On The Aurat March Shaan Just Shared His Thoughts
Aurat March is an occasion that’s taken the nation by storm. Pakistanis got together through the board to request equality for all. However, the March was met with severe criticism for people that are yet to unlearn internalized misogyny. One of those criticisms came out of a Twitter user that believed that feminists are insulting women by being as outspoken as they were throughout the March.
However, the tweet comes from a location where it just further highlights how powerful the stigma which revolves around menstruation is.
It has to be recalled that intervals aren’t a luxury.
According to UNICEF, 79% of women in Pakistan don’t handle periods hygienically which is why it’s very important to emphasize this kind of issue publicly. The placard speaks for all those women who can not afford appropriate menstrual hygiene, contracting disorders which may be prevented. Additionally, it highlights how it is incorrect to capitalize on something so vital to menstruating people.
The other Twitter user stepped forward to describe what the placards actually meant and how not everybody in the nation can manage a sanitary napkin.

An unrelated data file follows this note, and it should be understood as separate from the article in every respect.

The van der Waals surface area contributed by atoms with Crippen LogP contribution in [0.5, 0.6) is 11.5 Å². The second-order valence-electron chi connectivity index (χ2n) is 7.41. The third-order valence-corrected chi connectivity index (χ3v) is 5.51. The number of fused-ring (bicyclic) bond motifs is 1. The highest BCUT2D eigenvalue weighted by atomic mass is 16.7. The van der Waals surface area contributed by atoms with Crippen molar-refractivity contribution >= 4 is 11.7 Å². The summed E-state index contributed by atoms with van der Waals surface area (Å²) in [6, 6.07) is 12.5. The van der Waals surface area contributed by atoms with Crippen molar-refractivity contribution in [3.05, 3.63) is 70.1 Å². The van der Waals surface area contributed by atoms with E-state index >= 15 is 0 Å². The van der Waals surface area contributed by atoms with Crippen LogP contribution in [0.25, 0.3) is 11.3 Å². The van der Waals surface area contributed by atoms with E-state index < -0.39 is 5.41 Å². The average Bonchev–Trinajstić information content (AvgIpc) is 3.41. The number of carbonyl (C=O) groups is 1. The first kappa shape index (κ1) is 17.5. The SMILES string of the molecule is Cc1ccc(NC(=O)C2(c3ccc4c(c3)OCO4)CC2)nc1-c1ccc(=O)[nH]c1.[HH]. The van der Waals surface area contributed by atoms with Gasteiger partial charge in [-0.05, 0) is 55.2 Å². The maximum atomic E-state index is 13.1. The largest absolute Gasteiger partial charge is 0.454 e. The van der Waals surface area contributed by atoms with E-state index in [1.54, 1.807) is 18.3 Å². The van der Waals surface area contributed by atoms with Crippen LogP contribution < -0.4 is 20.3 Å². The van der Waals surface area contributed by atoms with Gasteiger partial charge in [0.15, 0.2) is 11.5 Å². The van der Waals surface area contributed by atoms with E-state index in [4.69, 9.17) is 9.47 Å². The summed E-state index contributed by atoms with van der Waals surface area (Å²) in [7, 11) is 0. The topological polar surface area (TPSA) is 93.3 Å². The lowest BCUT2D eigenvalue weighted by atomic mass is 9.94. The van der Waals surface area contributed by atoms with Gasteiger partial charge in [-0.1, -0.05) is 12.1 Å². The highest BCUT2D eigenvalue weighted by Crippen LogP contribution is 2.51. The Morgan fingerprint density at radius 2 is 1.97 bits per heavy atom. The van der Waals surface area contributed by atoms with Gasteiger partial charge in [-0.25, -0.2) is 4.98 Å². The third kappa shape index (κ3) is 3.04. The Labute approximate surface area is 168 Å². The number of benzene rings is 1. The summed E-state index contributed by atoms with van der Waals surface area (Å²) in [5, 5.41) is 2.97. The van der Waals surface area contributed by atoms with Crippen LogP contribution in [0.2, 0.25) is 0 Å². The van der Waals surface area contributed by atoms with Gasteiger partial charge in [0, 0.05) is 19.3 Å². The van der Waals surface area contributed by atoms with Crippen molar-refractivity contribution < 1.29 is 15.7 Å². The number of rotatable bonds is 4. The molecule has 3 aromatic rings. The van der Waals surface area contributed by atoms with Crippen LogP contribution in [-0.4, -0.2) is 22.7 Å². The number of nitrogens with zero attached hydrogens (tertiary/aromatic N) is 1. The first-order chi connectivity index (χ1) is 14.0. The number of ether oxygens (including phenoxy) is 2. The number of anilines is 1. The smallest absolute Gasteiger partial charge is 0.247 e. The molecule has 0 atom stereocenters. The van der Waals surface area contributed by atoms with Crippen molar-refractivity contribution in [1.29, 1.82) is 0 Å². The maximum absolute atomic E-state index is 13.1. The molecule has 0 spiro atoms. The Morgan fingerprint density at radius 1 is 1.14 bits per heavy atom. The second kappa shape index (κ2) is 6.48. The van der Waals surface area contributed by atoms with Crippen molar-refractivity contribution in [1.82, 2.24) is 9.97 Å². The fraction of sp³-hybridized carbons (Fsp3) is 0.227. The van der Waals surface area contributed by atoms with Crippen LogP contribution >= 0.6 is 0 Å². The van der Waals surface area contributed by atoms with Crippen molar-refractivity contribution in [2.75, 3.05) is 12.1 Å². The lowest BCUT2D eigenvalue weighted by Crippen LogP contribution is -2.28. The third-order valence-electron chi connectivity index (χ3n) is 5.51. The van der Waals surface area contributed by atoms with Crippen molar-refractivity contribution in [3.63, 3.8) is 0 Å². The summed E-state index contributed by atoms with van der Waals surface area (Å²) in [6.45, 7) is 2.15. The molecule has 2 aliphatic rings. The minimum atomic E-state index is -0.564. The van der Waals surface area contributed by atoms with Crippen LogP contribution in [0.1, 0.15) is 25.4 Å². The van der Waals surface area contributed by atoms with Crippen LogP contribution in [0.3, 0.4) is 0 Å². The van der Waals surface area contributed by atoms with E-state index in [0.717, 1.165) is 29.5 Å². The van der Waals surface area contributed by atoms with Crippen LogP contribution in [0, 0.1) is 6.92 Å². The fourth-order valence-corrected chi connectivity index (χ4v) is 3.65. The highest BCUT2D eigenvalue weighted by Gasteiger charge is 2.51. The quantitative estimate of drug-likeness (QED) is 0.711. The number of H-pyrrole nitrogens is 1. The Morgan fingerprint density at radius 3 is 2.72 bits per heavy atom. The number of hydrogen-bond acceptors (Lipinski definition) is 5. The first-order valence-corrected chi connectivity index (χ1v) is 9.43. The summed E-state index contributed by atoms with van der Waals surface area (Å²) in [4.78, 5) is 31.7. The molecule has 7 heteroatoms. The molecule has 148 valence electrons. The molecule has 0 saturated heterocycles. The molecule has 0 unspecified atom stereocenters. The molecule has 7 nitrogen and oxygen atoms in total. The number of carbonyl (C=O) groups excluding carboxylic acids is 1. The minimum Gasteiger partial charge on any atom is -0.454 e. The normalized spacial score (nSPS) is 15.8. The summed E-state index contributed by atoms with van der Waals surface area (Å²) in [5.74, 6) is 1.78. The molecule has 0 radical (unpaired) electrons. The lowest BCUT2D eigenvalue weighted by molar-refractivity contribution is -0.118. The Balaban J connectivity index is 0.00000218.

But alas. The thing was not set to rest and then.
Shaan responded to the tweet from stating he agrees with all the woman but there are different ways to go about highlighting the matter.
He suggested an all women’s committee should be formed and also be introduced before a FEMALE MINISTER. LOL. Additionally, all this should be carried out in solitude because of HAWW HAYE, Periods?
The super patient Twitter user attempted to inquire what was disgusting about menstruation whilst agreeing that something has to be done about the matter at hand.
However, Shaan said that there is nothing disgusting about menstruation, nevertheless, it should be a personal issue.
It is taking me some time to decipher this, it really is. Contradictions are galore. So…it is not obscene? However, the problem shouldn’t be raised openly? How can we increase consciousness about menstrual hygiene and health when we do not speak about it openly?
No matter the tweet gained attention and contributed to a significant argument — the sorts of which are significant, PUBLICLY, so as to boost awareness.
Some folks pointed out how authorities should subsidize sanitary napkins to boost access.
Others emphasized how such issues require a bigger platform so as to be emphasized.
Still another individual wondered out loud how people who couldn’t afford menstrual hygiene goods were dealing.
With films being created on menstruation and winning academy awards, why are we, as a country, nevertheless bound by the idea of menstraution becoming a taboo subject?